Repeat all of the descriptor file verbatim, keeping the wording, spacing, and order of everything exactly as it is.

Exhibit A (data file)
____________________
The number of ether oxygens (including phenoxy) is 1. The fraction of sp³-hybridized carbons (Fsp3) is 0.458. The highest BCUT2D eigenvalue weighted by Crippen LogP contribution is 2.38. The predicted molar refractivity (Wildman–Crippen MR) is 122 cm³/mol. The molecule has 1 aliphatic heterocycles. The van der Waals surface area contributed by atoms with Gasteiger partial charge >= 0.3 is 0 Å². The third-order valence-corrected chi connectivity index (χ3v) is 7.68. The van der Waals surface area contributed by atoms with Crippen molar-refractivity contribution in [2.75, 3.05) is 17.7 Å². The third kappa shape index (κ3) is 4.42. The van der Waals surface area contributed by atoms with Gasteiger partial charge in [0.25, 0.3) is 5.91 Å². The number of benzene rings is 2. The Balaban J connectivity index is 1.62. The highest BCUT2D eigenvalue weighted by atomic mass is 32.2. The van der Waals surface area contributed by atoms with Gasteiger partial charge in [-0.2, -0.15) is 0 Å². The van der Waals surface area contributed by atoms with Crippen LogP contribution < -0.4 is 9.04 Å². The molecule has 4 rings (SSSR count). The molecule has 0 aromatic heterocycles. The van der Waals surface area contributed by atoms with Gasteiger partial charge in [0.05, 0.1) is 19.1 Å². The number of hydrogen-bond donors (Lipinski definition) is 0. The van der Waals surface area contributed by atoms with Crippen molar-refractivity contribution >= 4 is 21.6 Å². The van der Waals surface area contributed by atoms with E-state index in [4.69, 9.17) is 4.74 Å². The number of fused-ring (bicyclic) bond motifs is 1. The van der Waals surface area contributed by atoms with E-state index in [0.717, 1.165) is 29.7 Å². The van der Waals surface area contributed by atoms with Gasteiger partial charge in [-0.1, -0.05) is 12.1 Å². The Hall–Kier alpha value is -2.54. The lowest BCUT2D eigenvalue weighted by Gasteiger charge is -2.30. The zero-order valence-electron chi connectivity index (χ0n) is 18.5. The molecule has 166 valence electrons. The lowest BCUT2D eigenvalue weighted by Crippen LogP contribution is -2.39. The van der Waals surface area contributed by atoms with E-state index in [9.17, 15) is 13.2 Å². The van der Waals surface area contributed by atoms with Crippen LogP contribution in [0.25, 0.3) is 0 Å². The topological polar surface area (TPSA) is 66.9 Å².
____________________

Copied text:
The number of ether oxygens (including phenoxy) is 1. The fraction of sp³-hybridized carbons (Fsp3) is 0.458. The highest BCUT2D eigenvalue weighted by Crippen LogP contribution is 2.38. The predicted molar refractivity (Wildman–Crippen MR) is 122 cm³/mol. The molecule has 1 aliphatic heterocycles. The van der Waals surface area contributed by atoms with Gasteiger partial charge >= 0.3 is 0 Å². The third-order valence-corrected chi connectivity index (χ3v) is 7.68. The van der Waals surface area contributed by atoms with Crippen molar-refractivity contribution in [2.75, 3.05) is 17.7 Å². The third kappa shape index (κ3) is 4.42. The van der Waals surface area contributed by atoms with Gasteiger partial charge in [0.25, 0.3) is 5.91 Å². The number of benzene rings is 2. The Balaban J connectivity index is 1.62. The highest BCUT2D eigenvalue weighted by atomic mass is 32.2. The van der Waals surface area contributed by atoms with Gasteiger partial charge in [-0.2, -0.15) is 0 Å². The van der Waals surface area contributed by atoms with Crippen LogP contribution < -0.4 is 9.04 Å². The molecule has 4 rings (SSSR count). The molecule has 0 aromatic heterocycles. The van der Waals surface area contributed by atoms with Gasteiger partial charge in [0.05, 0.1) is 19.1 Å². The number of hydrogen-bond donors (Lipinski definition) is 0. The van der Waals surface area contributed by atoms with Crippen molar-refractivity contribution >= 4 is 21.6 Å². The van der Waals surface area contributed by atoms with E-state index in [4.69, 9.17) is 4.74 Å². The number of fused-ring (bicyclic) bond motifs is 1. The van der Waals surface area contributed by atoms with E-state index in [0.717, 1.165) is 29.7 Å². The van der Waals surface area contributed by atoms with Gasteiger partial charge in [-0.1, -0.05) is 12.1 Å². The Hall–Kier alpha value is -2.54. The lowest BCUT2D eigenvalue weighted by Gasteiger charge is -2.30. The zero-order valence-electron chi connectivity index (χ0n) is 18.5. The molecule has 166 valence electrons. The lowest BCUT2D eigenvalue weighted by Crippen LogP contribution is -2.39. The van der Waals surface area contributed by atoms with E-state index in [9.17, 15) is 13.2 Å². The van der Waals surface area contributed by atoms with Crippen LogP contribution in [0.25, 0.3) is 0 Å². The topological polar surface area (TPSA) is 66.9 Å².